Plaintiff objects that the proposed instruction will improperly mislead the jury into believing that it may only award damages for physically tangible losses. (Doc. 117, at 5.) In Kerman v. City of New York, 374 F.3d 93 (2d Cir. 2004), for example, the Second Circuit found that "the failure... to give the jury any indication that it could consider awarding compensatory damages for an injury that was inherent in a confinement found to be unlawful was a fundamental error." Id. at 132. The court concluded that the plaintiff was "entitled to have a jury assess the compensation he should be awarded on his Fourth Amendment claim... for his loss of liberty for the time spent in postsearch confinement without his consent." Id. Plaintiff argues that Defendants' proposed instruction fails to convey that the jury may award him compensation for damages such as emotional distress even in the absence of a physical or economic loss. (Doc. 130, at 3.)
Defendants have not cited any case where the court has given an instruction similar to proposed No. 11. It is true that under Stachura, juries cannot be instructed to award damages based on the abstract or inherent "value" of a constitutional right. Defendants have not shown, however, that an inverse instruction on this issue is appropriate in this case. Plaintiff's objection to proposed Instruction No. 11 is sustained.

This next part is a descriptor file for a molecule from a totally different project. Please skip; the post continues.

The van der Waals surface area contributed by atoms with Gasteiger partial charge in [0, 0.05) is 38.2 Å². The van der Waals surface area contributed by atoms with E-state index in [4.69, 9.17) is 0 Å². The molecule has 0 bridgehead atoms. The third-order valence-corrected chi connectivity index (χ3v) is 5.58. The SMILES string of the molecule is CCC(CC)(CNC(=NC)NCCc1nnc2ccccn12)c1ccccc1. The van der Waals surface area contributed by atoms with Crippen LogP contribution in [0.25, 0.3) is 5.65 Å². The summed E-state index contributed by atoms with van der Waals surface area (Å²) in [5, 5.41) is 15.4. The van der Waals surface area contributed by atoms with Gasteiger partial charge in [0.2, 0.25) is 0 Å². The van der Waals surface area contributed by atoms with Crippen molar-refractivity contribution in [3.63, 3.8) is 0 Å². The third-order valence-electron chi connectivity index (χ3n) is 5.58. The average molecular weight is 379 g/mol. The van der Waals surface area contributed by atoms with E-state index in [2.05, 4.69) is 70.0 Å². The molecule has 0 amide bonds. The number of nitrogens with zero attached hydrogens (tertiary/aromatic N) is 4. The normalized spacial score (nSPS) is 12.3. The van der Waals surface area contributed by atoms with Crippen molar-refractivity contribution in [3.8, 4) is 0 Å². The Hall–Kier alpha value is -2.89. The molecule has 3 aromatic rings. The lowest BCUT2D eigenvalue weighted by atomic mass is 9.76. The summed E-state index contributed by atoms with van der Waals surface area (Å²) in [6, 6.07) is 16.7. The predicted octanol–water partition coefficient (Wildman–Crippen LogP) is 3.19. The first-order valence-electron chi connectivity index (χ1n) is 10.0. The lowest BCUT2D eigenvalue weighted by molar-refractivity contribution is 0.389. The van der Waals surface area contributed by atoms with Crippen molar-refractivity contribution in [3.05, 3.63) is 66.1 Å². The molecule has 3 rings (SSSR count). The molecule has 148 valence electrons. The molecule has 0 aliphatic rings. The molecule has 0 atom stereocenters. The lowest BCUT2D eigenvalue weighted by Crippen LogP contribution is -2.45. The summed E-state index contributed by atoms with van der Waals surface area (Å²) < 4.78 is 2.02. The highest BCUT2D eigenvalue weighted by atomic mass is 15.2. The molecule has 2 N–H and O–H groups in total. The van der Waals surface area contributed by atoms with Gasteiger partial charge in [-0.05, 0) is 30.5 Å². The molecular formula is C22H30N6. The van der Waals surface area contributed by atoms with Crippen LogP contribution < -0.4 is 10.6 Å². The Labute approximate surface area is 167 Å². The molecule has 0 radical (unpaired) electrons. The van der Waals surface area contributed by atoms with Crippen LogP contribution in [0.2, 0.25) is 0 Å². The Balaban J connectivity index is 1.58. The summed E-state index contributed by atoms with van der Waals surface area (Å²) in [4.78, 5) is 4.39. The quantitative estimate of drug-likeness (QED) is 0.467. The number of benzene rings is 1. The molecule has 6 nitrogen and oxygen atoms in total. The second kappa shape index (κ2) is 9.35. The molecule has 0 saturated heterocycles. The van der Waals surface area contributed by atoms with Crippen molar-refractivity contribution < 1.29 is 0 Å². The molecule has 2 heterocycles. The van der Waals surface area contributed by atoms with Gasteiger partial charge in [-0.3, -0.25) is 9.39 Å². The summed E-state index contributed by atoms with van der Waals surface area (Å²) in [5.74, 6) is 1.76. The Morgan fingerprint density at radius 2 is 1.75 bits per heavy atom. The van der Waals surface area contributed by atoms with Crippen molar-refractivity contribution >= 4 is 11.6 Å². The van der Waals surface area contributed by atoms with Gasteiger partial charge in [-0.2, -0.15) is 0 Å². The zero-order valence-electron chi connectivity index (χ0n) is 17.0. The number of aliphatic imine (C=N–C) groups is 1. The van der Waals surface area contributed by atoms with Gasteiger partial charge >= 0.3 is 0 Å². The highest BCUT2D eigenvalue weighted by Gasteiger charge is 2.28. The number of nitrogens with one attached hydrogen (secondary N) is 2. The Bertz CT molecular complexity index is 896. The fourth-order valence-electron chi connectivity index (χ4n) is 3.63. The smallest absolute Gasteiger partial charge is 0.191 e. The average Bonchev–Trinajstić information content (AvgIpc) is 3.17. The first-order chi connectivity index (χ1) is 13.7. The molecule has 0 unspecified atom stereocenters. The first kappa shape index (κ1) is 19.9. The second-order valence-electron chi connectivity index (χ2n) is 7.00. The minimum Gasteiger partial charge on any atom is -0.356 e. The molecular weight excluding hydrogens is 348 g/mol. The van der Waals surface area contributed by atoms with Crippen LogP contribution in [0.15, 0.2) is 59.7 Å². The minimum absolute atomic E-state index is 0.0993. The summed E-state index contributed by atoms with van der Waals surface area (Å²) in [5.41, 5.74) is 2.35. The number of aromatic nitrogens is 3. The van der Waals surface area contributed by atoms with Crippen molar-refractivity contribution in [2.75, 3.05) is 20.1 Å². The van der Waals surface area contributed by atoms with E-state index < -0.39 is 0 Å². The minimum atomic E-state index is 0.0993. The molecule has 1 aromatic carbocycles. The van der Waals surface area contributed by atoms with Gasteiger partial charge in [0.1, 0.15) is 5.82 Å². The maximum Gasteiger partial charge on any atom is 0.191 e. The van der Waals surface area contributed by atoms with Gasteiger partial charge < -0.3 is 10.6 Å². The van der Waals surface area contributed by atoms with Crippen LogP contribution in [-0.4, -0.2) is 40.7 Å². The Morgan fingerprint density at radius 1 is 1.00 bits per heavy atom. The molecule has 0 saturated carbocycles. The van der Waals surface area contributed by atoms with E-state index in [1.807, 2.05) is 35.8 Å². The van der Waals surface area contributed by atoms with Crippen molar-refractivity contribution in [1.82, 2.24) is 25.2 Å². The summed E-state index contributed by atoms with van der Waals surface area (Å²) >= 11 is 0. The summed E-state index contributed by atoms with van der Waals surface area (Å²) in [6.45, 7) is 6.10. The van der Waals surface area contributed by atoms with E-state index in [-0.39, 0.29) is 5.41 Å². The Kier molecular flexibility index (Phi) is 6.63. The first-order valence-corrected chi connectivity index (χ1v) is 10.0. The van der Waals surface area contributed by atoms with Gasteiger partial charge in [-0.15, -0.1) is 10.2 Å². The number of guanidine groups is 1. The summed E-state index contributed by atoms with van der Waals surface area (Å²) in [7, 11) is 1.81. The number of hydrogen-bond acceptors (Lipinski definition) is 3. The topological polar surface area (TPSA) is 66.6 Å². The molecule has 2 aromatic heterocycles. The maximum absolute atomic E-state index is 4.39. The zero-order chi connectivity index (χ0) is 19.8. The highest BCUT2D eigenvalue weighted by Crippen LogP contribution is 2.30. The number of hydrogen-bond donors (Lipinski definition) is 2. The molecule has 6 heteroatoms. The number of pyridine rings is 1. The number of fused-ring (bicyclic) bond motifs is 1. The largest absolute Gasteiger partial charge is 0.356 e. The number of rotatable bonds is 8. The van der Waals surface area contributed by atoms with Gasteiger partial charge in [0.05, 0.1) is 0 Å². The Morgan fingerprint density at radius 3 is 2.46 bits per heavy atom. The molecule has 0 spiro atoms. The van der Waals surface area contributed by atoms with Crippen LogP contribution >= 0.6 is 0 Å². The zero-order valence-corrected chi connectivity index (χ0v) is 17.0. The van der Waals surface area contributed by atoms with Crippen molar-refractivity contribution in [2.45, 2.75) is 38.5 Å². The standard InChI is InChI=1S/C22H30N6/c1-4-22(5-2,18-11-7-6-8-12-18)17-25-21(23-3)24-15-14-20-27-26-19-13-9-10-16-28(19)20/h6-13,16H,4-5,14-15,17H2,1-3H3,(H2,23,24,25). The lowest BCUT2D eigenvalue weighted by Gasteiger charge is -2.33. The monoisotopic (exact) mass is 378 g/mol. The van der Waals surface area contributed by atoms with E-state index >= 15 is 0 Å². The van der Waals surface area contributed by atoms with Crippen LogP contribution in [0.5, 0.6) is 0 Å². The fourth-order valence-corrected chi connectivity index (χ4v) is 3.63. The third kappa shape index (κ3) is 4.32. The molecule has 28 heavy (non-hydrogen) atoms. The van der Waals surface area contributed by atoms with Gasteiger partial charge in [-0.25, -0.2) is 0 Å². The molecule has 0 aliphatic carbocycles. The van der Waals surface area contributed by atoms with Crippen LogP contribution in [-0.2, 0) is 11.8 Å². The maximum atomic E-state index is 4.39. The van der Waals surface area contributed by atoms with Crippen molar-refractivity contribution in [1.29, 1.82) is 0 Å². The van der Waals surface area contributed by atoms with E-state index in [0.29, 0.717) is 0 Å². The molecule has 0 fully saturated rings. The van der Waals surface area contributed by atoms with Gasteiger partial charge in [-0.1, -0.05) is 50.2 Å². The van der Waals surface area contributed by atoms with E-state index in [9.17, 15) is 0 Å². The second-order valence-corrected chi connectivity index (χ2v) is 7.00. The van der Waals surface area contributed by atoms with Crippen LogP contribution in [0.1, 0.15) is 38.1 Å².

For the reasons set forth above, Defendants' Motions in Limine [Doc. 120] and Plaintiffs' Motions in Limine [Doc. 118, 119] are granted in part and denied in part. The parties objections to proposed jury instructions are sustained in part and overruled in part.
NAN R. NOLAN United States Magistrate Judge